- We need that somehow. That doesn’t necessarily have to be in the message itself. It might be. In this case, what we have is our messages contain a field called customer number. That could have been added upstream inside of Graylog by the input that could have been added before the log was ever shipped to us.
- At some point, a customer number has been attached to every single message. I would highly recommend that you always have something like this, whatever you’re breaking these apart by department, customer, whatever it may be, always have this in the message because you can use it for so many things. Don’t rely just on the stream, make sure that they’re in that stream for the permissioning, but also put that information in the message because we may want to use this in alerts or things like that to garner that information later.
- We always want to have it in there. Maybe we have this customer in the room. As I said before, maybe we’ve deployed the Graylog forwarders and we can actually look at, because that information is included in the message, right? What forwarder it came through, what input it came through, all of that information is attached to the message.
- Maybe we can use that in this kind of situation as well, where we’re actually doing a lookup against an external database. So this may be a true external database. This could be your CRM tool and a true outside source that Graylog is making an API call to, or it could just be a CSV that you’ve uploaded into Graylog that contains the mapping of these customer numbers to the customer name and that’s all it’s doing, right?
- Lots of ways we can do this, but the lookups are very helpful. The lookups we can use with that forwarder as well. Let’s store this forwarder ID number is assigned to this customer. And we can have multiple mappings of these, right? Multiple forwarders are assigned to a single customer. However, we want to break this out.
- So in this case, we’re doing this lookup, right? We’re saying, okay, we have the customer number. We want to get the customer name and store that as a variable. We also want to read out that product because we need it for what we were doing here before. And then we want to go ahead and route that to the stream.
- Now, this could be a manual pipeline rule that is built for a specific customer, and we’ve hard coded where that’s going to go to. And in that case, if we did hard code it, we could route to an individual stream by the ID number. But what we’ve built here is a way that we can dynamically route it. So what we’re basically taking is we are routing to a stream and that stream name is built out of variables that we’ve created in this pipeline rule.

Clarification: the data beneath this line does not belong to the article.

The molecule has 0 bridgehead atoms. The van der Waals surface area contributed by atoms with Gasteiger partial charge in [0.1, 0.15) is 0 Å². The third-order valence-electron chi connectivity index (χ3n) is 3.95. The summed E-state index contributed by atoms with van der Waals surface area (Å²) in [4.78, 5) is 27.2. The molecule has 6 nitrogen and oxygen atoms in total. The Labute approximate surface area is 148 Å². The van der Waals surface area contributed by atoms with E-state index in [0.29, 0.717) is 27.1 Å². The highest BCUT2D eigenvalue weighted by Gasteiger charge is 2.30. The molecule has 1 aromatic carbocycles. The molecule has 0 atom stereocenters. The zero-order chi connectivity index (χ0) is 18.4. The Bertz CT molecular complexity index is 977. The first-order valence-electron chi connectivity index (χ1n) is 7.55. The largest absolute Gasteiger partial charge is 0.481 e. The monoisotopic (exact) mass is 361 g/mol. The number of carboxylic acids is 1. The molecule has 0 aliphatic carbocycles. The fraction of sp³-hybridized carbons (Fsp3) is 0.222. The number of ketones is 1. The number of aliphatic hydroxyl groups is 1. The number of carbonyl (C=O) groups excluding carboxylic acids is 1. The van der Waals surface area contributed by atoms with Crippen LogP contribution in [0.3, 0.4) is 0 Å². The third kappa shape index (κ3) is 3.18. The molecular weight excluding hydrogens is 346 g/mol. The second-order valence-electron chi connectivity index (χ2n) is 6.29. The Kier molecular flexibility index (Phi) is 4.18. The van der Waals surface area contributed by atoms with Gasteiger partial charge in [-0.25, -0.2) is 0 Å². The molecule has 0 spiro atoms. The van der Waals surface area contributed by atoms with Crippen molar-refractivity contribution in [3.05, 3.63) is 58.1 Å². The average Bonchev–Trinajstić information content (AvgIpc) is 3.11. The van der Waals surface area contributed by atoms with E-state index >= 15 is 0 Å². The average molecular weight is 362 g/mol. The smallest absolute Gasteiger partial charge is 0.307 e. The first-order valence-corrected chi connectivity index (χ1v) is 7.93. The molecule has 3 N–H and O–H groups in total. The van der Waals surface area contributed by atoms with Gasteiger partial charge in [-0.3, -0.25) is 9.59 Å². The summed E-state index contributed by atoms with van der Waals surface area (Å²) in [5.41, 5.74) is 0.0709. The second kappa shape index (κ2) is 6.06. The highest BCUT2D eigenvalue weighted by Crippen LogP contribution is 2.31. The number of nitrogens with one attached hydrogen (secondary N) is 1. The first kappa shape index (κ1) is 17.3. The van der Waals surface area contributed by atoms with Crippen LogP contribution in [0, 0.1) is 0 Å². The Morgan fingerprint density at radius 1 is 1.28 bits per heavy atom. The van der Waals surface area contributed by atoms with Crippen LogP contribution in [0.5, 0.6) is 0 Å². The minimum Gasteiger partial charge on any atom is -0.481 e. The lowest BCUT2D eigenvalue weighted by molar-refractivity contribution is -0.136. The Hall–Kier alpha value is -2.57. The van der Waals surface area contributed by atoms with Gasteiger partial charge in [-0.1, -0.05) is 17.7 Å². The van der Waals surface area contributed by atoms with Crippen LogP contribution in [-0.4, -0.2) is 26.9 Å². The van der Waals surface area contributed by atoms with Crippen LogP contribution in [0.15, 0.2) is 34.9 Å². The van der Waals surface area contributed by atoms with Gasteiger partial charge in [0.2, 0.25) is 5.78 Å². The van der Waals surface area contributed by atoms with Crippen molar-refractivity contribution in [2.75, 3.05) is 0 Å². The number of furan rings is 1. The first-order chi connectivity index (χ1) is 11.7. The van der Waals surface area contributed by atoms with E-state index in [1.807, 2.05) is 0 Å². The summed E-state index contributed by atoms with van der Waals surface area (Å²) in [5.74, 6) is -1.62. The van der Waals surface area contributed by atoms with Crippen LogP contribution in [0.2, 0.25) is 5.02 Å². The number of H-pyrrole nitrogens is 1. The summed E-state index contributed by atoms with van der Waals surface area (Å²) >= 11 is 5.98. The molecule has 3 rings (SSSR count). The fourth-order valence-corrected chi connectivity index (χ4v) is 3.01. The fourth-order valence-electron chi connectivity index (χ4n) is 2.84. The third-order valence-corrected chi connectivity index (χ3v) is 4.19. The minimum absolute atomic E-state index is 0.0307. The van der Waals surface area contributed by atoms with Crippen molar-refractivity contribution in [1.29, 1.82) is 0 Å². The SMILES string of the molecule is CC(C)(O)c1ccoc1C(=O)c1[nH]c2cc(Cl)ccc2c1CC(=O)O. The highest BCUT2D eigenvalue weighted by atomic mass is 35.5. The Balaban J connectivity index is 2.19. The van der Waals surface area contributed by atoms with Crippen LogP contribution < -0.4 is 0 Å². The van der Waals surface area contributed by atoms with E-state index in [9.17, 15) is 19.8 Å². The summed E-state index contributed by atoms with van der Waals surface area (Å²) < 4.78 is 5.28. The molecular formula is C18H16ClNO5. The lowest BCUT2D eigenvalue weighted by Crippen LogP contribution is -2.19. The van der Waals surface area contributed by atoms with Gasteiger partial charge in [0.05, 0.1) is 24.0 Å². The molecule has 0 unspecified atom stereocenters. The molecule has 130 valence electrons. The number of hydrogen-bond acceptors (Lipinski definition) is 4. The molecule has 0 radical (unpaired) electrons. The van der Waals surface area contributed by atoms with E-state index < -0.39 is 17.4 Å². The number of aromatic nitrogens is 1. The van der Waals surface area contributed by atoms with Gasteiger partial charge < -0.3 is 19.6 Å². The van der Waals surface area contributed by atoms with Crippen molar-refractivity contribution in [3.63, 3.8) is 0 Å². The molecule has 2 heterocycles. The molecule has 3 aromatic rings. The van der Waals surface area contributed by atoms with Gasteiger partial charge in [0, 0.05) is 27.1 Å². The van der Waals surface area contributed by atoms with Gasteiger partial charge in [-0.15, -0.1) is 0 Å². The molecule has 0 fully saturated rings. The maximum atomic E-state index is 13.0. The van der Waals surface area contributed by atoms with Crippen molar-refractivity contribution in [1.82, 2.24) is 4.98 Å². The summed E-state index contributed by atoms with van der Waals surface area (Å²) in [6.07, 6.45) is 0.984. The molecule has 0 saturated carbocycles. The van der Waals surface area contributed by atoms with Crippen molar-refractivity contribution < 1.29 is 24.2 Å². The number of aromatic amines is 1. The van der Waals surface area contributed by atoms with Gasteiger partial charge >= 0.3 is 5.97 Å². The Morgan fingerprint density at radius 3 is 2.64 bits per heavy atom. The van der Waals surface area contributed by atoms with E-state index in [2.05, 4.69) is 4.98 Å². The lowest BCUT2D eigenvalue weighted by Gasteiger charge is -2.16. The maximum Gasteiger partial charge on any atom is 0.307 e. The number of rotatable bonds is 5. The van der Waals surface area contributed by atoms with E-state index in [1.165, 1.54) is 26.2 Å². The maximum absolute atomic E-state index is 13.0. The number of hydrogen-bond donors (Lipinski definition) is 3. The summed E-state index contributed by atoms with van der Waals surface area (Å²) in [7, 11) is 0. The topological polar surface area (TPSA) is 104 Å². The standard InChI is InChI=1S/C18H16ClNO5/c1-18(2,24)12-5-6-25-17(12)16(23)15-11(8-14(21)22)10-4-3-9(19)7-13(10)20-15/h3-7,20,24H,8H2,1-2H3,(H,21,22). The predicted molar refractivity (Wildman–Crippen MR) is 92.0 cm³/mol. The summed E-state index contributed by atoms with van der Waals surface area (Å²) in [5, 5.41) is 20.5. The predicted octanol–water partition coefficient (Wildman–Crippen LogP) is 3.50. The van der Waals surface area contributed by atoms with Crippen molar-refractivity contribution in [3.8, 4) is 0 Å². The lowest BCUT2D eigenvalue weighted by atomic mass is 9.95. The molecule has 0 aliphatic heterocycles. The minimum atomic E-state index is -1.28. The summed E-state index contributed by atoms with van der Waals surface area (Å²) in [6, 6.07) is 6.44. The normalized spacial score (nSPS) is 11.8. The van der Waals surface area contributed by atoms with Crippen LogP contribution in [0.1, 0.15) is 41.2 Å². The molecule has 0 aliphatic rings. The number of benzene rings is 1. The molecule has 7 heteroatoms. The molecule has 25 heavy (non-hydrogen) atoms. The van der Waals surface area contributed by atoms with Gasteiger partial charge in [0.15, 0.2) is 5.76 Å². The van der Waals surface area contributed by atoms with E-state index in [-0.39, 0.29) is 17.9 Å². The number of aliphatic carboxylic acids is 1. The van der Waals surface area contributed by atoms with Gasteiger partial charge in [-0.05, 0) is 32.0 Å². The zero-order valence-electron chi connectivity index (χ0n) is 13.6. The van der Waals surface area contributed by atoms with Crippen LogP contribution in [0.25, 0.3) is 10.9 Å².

- So we are able to say, okay, we’re going to take the customer name, we’re going to add a dash. And then we’re going to take the name of the product and that’s what we end up with. So we now are routing this to a stream called customer a space dash space firewall, right? We’re going to make sure we remove it from the default stream that we’re not creating a duplicate of this.
- And that’s all we’re doing here, right? Lots and There’s a lot we can do here for sure. But just know this does not have to be something, right? That you’re creating a custom rule for every single one of these. We can write these in a way where we are looking at the data that’s coming in and dynamically deciding what we’re going to do with it. That’s routing. That’s architecture.
Routing and Storing Data in Graylog
Next, we’re going to get into this traffic accounting. So to charge back, show back, whatever you want to call it, whatever you need to do with it. How can we go about doing this in real life? Luckily, there are some built-in ways already that we can use to collect this data. There is a very handy field, which is attached to every single message called gl2_accounted_message_size. Glad I got through all that without messing anything up, especially since it’s about lunchtime and I tend to lose my ability to speak in the second half of the day, that’s attached to every message that will contain the size of the message in bytes.